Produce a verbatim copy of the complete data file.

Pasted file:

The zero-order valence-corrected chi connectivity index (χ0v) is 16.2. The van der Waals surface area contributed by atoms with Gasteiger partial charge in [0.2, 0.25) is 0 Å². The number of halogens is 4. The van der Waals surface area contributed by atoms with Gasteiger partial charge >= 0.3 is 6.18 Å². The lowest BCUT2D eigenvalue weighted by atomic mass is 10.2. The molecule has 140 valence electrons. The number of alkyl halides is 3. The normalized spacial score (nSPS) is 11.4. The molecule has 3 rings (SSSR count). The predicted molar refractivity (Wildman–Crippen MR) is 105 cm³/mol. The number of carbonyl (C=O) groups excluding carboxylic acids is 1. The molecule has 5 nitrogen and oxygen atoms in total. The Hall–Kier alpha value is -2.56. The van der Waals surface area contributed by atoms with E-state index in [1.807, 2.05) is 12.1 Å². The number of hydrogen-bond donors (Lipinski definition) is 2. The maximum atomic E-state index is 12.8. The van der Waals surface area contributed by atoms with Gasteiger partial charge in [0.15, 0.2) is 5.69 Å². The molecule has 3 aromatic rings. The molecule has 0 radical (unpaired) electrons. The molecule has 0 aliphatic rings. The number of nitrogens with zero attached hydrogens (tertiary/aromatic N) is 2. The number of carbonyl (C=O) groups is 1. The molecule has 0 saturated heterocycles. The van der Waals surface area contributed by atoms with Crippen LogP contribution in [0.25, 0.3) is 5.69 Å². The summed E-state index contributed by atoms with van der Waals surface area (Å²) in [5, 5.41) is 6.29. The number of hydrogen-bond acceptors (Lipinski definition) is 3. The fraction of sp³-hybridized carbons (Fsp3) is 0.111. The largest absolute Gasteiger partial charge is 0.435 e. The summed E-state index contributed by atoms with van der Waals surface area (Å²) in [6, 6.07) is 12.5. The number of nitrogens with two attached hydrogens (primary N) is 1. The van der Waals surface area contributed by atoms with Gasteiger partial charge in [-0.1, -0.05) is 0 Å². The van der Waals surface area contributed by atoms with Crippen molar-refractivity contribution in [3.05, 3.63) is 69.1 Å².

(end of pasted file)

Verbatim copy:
The zero-order valence-corrected chi connectivity index (χ0v) is 16.2. The van der Waals surface area contributed by atoms with Gasteiger partial charge in [0.2, 0.25) is 0 Å². The number of halogens is 4. The van der Waals surface area contributed by atoms with Gasteiger partial charge >= 0.3 is 6.18 Å². The lowest BCUT2D eigenvalue weighted by atomic mass is 10.2. The molecule has 140 valence electrons. The number of alkyl halides is 3. The normalized spacial score (nSPS) is 11.4. The molecule has 3 rings (SSSR count). The predicted molar refractivity (Wildman–Crippen MR) is 105 cm³/mol. The number of carbonyl (C=O) groups excluding carboxylic acids is 1. The molecule has 5 nitrogen and oxygen atoms in total. The Hall–Kier alpha value is -2.56. The van der Waals surface area contributed by atoms with E-state index in [1.807, 2.05) is 12.1 Å². The number of hydrogen-bond donors (Lipinski definition) is 2. The maximum atomic E-state index is 12.8. The van der Waals surface area contributed by atoms with Gasteiger partial charge in [0.15, 0.2) is 5.69 Å². The molecule has 3 aromatic rings. The molecule has 0 radical (unpaired) electrons. The molecule has 0 aliphatic rings. The number of nitrogens with zero attached hydrogens (tertiary/aromatic N) is 2. The number of carbonyl (C=O) groups is 1. The molecule has 0 saturated heterocycles. The van der Waals surface area contributed by atoms with Crippen LogP contribution in [0.25, 0.3) is 5.69 Å². The summed E-state index contributed by atoms with van der Waals surface area (Å²) in [5, 5.41) is 6.29. The number of hydrogen-bond acceptors (Lipinski definition) is 3. The fraction of sp³-hybridized carbons (Fsp3) is 0.111. The largest absolute Gasteiger partial charge is 0.435 e. The summed E-state index contributed by atoms with van der Waals surface area (Å²) in [6, 6.07) is 12.5. The number of nitrogens with two attached hydrogens (primary N) is 1. The van der Waals surface area contributed by atoms with Gasteiger partial charge in [-0.1, -0.05) is 0 Å². The van der Waals surface area contributed by atoms with Crippen molar-refractivity contribution in [3.05, 3.63) is 69.1 Å².